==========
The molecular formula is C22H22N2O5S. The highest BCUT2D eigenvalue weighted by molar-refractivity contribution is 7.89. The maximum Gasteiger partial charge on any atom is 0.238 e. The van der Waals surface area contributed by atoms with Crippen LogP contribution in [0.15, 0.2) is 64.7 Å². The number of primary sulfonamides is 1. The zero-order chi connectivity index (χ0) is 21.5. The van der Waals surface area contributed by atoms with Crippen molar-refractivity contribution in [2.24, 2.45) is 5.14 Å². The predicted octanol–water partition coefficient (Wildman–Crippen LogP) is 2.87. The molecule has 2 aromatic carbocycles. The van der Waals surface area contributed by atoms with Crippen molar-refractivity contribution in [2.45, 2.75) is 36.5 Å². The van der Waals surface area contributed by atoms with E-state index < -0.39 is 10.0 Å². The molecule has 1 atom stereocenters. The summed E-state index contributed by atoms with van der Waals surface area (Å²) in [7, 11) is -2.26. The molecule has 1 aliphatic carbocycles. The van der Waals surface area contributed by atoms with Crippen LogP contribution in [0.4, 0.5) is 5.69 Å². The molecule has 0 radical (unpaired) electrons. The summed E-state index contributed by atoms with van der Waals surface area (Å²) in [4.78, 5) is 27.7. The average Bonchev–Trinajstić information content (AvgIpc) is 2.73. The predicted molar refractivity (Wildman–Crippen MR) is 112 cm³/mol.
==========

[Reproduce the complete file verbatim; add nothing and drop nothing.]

The molecular formula is C22H22N2O5S. The highest BCUT2D eigenvalue weighted by molar-refractivity contribution is 7.89. The maximum Gasteiger partial charge on any atom is 0.238 e. The van der Waals surface area contributed by atoms with Crippen LogP contribution in [0.15, 0.2) is 64.7 Å². The number of primary sulfonamides is 1. The zero-order chi connectivity index (χ0) is 21.5. The van der Waals surface area contributed by atoms with Crippen molar-refractivity contribution in [2.24, 2.45) is 5.14 Å². The predicted octanol–water partition coefficient (Wildman–Crippen LogP) is 2.87. The molecule has 2 aromatic carbocycles. The van der Waals surface area contributed by atoms with Crippen molar-refractivity contribution in [2.45, 2.75) is 36.5 Å². The van der Waals surface area contributed by atoms with E-state index < -0.39 is 10.0 Å². The molecule has 1 atom stereocenters. The summed E-state index contributed by atoms with van der Waals surface area (Å²) in [7, 11) is -2.26. The molecule has 1 aliphatic carbocycles. The van der Waals surface area contributed by atoms with Crippen LogP contribution in [0.4, 0.5) is 5.69 Å². The molecule has 0 radical (unpaired) electrons. The summed E-state index contributed by atoms with van der Waals surface area (Å²) in [4.78, 5) is 27.7. The average Bonchev–Trinajstić information content (AvgIpc) is 2.73. The predicted molar refractivity (Wildman–Crippen MR) is 112 cm³/mol.